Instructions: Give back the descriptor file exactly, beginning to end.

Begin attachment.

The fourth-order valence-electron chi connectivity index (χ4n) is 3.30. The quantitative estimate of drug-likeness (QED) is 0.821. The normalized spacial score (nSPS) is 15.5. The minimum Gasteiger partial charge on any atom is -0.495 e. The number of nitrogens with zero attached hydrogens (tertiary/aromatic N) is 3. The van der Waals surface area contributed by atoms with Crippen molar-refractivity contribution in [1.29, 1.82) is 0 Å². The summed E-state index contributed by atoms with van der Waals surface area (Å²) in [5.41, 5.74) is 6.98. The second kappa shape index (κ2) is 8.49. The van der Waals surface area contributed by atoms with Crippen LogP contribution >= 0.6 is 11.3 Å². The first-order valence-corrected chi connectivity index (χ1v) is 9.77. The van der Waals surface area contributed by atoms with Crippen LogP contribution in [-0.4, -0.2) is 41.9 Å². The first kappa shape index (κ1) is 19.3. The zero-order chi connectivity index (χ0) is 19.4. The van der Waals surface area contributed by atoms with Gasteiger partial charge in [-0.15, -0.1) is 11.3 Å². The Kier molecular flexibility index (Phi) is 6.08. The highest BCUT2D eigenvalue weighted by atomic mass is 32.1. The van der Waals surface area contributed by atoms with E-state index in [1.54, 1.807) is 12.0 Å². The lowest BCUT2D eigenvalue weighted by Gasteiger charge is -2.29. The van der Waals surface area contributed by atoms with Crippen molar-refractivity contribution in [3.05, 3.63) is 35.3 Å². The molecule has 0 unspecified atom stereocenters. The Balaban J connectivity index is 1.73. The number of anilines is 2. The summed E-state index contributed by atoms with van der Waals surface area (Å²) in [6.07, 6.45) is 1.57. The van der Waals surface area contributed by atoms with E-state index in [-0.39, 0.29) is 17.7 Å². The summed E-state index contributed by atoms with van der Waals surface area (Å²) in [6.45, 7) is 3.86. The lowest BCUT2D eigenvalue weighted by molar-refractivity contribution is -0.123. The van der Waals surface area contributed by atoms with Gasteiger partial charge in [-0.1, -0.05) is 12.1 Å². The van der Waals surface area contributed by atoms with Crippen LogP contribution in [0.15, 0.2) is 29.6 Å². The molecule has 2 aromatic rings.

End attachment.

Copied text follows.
The fourth-order valence-electron chi connectivity index (χ4n) is 3.30. The quantitative estimate of drug-likeness (QED) is 0.821. The normalized spacial score (nSPS) is 15.5. The minimum Gasteiger partial charge on any atom is -0.495 e. The number of nitrogens with zero attached hydrogens (tertiary/aromatic N) is 3. The van der Waals surface area contributed by atoms with Crippen molar-refractivity contribution in [1.29, 1.82) is 0 Å². The summed E-state index contributed by atoms with van der Waals surface area (Å²) in [5.41, 5.74) is 6.98. The second kappa shape index (κ2) is 8.49. The van der Waals surface area contributed by atoms with Crippen LogP contribution >= 0.6 is 11.3 Å². The first-order valence-corrected chi connectivity index (χ1v) is 9.77. The van der Waals surface area contributed by atoms with Crippen LogP contribution in [-0.4, -0.2) is 41.9 Å². The first kappa shape index (κ1) is 19.3. The zero-order chi connectivity index (χ0) is 19.4. The van der Waals surface area contributed by atoms with Gasteiger partial charge in [-0.15, -0.1) is 11.3 Å². The Kier molecular flexibility index (Phi) is 6.08. The highest BCUT2D eigenvalue weighted by atomic mass is 32.1. The van der Waals surface area contributed by atoms with E-state index in [1.54, 1.807) is 12.0 Å². The lowest BCUT2D eigenvalue weighted by Gasteiger charge is -2.29. The van der Waals surface area contributed by atoms with Crippen molar-refractivity contribution in [3.05, 3.63) is 35.3 Å². The molecule has 0 unspecified atom stereocenters. The Balaban J connectivity index is 1.73. The number of anilines is 2. The summed E-state index contributed by atoms with van der Waals surface area (Å²) in [6.07, 6.45) is 1.57. The van der Waals surface area contributed by atoms with E-state index in [-0.39, 0.29) is 17.7 Å². The summed E-state index contributed by atoms with van der Waals surface area (Å²) in [6.45, 7) is 3.86. The lowest BCUT2D eigenvalue weighted by molar-refractivity contribution is -0.123. The van der Waals surface area contributed by atoms with Gasteiger partial charge in [-0.1, -0.05) is 12.1 Å². The van der Waals surface area contributed by atoms with Crippen LogP contribution in [0.15, 0.2) is 29.6 Å². The molecule has 2 aromatic rings.